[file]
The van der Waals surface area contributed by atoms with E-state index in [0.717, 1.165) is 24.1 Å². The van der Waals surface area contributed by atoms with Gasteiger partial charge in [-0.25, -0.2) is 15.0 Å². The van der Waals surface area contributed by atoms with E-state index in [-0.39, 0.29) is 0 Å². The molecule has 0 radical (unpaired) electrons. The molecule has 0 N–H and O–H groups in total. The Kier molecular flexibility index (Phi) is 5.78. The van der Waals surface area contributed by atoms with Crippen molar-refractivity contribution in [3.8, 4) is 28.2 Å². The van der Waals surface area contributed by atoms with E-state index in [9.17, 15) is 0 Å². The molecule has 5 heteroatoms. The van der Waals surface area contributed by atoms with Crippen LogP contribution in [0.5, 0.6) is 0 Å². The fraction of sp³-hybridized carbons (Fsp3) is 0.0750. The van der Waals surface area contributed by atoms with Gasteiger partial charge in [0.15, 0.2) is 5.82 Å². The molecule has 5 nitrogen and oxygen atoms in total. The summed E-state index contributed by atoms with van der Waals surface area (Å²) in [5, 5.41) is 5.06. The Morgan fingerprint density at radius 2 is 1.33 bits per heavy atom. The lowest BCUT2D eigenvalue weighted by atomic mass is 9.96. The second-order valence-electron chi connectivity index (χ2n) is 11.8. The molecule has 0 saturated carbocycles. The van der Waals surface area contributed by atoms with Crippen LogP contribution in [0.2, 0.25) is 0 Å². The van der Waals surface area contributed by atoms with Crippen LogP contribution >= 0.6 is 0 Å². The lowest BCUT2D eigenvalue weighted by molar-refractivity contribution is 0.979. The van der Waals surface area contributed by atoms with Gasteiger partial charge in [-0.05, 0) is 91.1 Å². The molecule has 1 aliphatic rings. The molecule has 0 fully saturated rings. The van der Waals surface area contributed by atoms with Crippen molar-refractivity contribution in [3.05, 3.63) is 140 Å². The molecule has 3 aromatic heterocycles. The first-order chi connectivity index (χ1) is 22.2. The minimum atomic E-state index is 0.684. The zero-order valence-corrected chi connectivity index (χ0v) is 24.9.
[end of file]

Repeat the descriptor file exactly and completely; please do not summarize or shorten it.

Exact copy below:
The van der Waals surface area contributed by atoms with E-state index in [0.717, 1.165) is 24.1 Å². The van der Waals surface area contributed by atoms with Gasteiger partial charge in [-0.25, -0.2) is 15.0 Å². The van der Waals surface area contributed by atoms with E-state index in [-0.39, 0.29) is 0 Å². The molecule has 0 radical (unpaired) electrons. The molecule has 0 N–H and O–H groups in total. The Kier molecular flexibility index (Phi) is 5.78. The van der Waals surface area contributed by atoms with Crippen molar-refractivity contribution in [3.8, 4) is 28.2 Å². The van der Waals surface area contributed by atoms with E-state index in [9.17, 15) is 0 Å². The molecule has 5 heteroatoms. The van der Waals surface area contributed by atoms with Crippen LogP contribution in [0.5, 0.6) is 0 Å². The fraction of sp³-hybridized carbons (Fsp3) is 0.0750. The van der Waals surface area contributed by atoms with Gasteiger partial charge in [0.15, 0.2) is 5.82 Å². The molecule has 5 nitrogen and oxygen atoms in total. The summed E-state index contributed by atoms with van der Waals surface area (Å²) in [5, 5.41) is 5.06. The Morgan fingerprint density at radius 2 is 1.33 bits per heavy atom. The lowest BCUT2D eigenvalue weighted by atomic mass is 9.96. The second-order valence-electron chi connectivity index (χ2n) is 11.8. The molecule has 0 saturated carbocycles. The van der Waals surface area contributed by atoms with Crippen LogP contribution in [0.2, 0.25) is 0 Å². The van der Waals surface area contributed by atoms with Crippen LogP contribution >= 0.6 is 0 Å². The lowest BCUT2D eigenvalue weighted by molar-refractivity contribution is 0.979. The van der Waals surface area contributed by atoms with Gasteiger partial charge in [-0.05, 0) is 91.1 Å². The molecule has 1 aliphatic rings. The molecule has 0 fully saturated rings. The van der Waals surface area contributed by atoms with Crippen molar-refractivity contribution in [3.05, 3.63) is 140 Å². The molecule has 3 aromatic heterocycles. The first-order chi connectivity index (χ1) is 22.2. The minimum atomic E-state index is 0.684. The zero-order valence-corrected chi connectivity index (χ0v) is 24.9.